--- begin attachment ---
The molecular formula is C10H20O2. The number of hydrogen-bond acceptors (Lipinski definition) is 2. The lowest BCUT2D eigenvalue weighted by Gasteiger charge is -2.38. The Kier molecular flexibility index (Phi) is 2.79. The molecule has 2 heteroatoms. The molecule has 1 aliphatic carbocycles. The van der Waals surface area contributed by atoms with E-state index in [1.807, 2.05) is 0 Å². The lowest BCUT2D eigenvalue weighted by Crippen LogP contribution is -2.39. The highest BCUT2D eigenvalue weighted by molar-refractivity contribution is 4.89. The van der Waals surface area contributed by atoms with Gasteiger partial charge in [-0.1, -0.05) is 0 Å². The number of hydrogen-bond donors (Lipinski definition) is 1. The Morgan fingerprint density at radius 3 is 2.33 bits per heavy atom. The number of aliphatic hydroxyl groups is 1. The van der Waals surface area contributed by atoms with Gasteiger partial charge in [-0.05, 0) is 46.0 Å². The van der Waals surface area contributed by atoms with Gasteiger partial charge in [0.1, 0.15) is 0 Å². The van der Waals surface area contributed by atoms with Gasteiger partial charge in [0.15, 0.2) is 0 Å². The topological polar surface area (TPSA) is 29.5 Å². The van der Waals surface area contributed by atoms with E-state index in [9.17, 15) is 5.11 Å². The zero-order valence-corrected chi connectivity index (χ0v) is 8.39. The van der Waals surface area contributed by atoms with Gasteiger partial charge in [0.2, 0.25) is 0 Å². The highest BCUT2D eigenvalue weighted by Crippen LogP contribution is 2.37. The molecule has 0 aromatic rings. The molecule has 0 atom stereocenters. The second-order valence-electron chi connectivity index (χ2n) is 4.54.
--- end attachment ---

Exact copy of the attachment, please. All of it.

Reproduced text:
The molecular formula is C10H20O2. The number of hydrogen-bond acceptors (Lipinski definition) is 2. The lowest BCUT2D eigenvalue weighted by Gasteiger charge is -2.38. The Kier molecular flexibility index (Phi) is 2.79. The molecule has 2 heteroatoms. The molecule has 1 aliphatic carbocycles. The van der Waals surface area contributed by atoms with E-state index in [1.807, 2.05) is 0 Å². The lowest BCUT2D eigenvalue weighted by Crippen LogP contribution is -2.39. The highest BCUT2D eigenvalue weighted by molar-refractivity contribution is 4.89. The van der Waals surface area contributed by atoms with Gasteiger partial charge in [-0.1, -0.05) is 0 Å². The number of hydrogen-bond donors (Lipinski definition) is 1. The Morgan fingerprint density at radius 3 is 2.33 bits per heavy atom. The number of aliphatic hydroxyl groups is 1. The van der Waals surface area contributed by atoms with Gasteiger partial charge in [-0.05, 0) is 46.0 Å². The van der Waals surface area contributed by atoms with Gasteiger partial charge in [0.1, 0.15) is 0 Å². The van der Waals surface area contributed by atoms with Gasteiger partial charge in [0.15, 0.2) is 0 Å². The topological polar surface area (TPSA) is 29.5 Å². The van der Waals surface area contributed by atoms with E-state index in [9.17, 15) is 5.11 Å². The zero-order valence-corrected chi connectivity index (χ0v) is 8.39. The van der Waals surface area contributed by atoms with Gasteiger partial charge in [0.2, 0.25) is 0 Å². The highest BCUT2D eigenvalue weighted by Crippen LogP contribution is 2.37. The molecule has 0 aromatic rings. The molecule has 0 atom stereocenters. The second-order valence-electron chi connectivity index (χ2n) is 4.54.